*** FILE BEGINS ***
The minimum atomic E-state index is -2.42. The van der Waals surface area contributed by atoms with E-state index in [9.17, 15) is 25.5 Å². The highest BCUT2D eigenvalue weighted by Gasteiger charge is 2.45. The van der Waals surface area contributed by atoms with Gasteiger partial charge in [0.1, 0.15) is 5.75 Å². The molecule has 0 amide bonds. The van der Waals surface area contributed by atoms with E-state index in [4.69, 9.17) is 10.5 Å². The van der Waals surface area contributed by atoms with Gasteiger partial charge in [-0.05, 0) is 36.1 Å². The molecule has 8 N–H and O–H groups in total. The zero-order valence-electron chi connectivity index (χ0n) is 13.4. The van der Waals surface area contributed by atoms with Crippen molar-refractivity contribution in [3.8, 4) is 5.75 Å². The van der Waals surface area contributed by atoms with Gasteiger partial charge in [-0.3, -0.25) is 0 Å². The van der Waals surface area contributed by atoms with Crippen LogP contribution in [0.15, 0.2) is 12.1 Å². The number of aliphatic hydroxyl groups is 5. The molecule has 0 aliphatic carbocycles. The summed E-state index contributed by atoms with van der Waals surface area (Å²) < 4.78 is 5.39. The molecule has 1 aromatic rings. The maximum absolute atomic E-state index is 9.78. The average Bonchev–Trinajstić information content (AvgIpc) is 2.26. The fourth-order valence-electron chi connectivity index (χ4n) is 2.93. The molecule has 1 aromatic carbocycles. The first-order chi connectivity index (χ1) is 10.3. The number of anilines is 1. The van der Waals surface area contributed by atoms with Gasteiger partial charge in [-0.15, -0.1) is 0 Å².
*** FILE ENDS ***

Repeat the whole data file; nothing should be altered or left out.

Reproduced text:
The minimum atomic E-state index is -2.42. The van der Waals surface area contributed by atoms with E-state index in [9.17, 15) is 25.5 Å². The highest BCUT2D eigenvalue weighted by Gasteiger charge is 2.45. The van der Waals surface area contributed by atoms with Gasteiger partial charge in [0.1, 0.15) is 5.75 Å². The molecule has 0 amide bonds. The van der Waals surface area contributed by atoms with E-state index in [4.69, 9.17) is 10.5 Å². The van der Waals surface area contributed by atoms with Gasteiger partial charge in [-0.05, 0) is 36.1 Å². The molecule has 8 N–H and O–H groups in total. The zero-order valence-electron chi connectivity index (χ0n) is 13.4. The van der Waals surface area contributed by atoms with Crippen molar-refractivity contribution in [3.8, 4) is 5.75 Å². The van der Waals surface area contributed by atoms with Gasteiger partial charge in [-0.3, -0.25) is 0 Å². The van der Waals surface area contributed by atoms with Crippen LogP contribution in [0.15, 0.2) is 12.1 Å². The number of aliphatic hydroxyl groups is 5. The molecule has 0 aliphatic carbocycles. The summed E-state index contributed by atoms with van der Waals surface area (Å²) < 4.78 is 5.39. The molecule has 1 aromatic rings. The maximum absolute atomic E-state index is 9.78. The average Bonchev–Trinajstić information content (AvgIpc) is 2.26. The fourth-order valence-electron chi connectivity index (χ4n) is 2.93. The molecule has 1 aromatic carbocycles. The first-order chi connectivity index (χ1) is 10.3. The number of anilines is 1. The van der Waals surface area contributed by atoms with Gasteiger partial charge in [-0.15, -0.1) is 0 Å².